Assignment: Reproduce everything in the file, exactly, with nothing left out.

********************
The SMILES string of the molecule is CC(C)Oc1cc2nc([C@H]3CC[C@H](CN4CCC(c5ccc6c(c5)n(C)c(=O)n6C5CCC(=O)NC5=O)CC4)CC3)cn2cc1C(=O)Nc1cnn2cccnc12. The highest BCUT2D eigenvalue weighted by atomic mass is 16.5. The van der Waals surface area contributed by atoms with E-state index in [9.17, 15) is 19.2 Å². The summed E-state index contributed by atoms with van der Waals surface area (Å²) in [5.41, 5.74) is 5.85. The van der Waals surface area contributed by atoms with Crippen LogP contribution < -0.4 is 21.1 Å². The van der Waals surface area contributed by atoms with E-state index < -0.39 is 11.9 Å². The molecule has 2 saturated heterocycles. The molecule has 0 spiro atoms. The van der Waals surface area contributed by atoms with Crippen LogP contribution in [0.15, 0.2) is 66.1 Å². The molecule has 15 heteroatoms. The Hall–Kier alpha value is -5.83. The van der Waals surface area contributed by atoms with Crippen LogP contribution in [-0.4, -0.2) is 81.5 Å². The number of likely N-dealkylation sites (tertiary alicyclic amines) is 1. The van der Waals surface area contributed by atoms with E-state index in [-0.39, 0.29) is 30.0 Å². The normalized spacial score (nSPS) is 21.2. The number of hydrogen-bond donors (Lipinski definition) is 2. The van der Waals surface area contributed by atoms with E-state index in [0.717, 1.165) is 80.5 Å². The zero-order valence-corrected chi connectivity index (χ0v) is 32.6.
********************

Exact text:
The SMILES string of the molecule is CC(C)Oc1cc2nc([C@H]3CC[C@H](CN4CCC(c5ccc6c(c5)n(C)c(=O)n6C5CCC(=O)NC5=O)CC4)CC3)cn2cc1C(=O)Nc1cnn2cccnc12. The highest BCUT2D eigenvalue weighted by atomic mass is 16.5. The van der Waals surface area contributed by atoms with E-state index in [9.17, 15) is 19.2 Å². The summed E-state index contributed by atoms with van der Waals surface area (Å²) in [5.41, 5.74) is 5.85. The van der Waals surface area contributed by atoms with Crippen LogP contribution < -0.4 is 21.1 Å². The van der Waals surface area contributed by atoms with E-state index < -0.39 is 11.9 Å². The molecule has 2 saturated heterocycles. The molecule has 0 spiro atoms. The van der Waals surface area contributed by atoms with Crippen LogP contribution in [0.15, 0.2) is 66.1 Å². The molecule has 15 heteroatoms. The Hall–Kier alpha value is -5.83. The van der Waals surface area contributed by atoms with Crippen LogP contribution in [-0.4, -0.2) is 81.5 Å². The number of likely N-dealkylation sites (tertiary alicyclic amines) is 1. The van der Waals surface area contributed by atoms with E-state index in [-0.39, 0.29) is 30.0 Å². The normalized spacial score (nSPS) is 21.2. The number of hydrogen-bond donors (Lipinski definition) is 2. The van der Waals surface area contributed by atoms with E-state index in [0.717, 1.165) is 80.5 Å². The zero-order valence-corrected chi connectivity index (χ0v) is 32.6.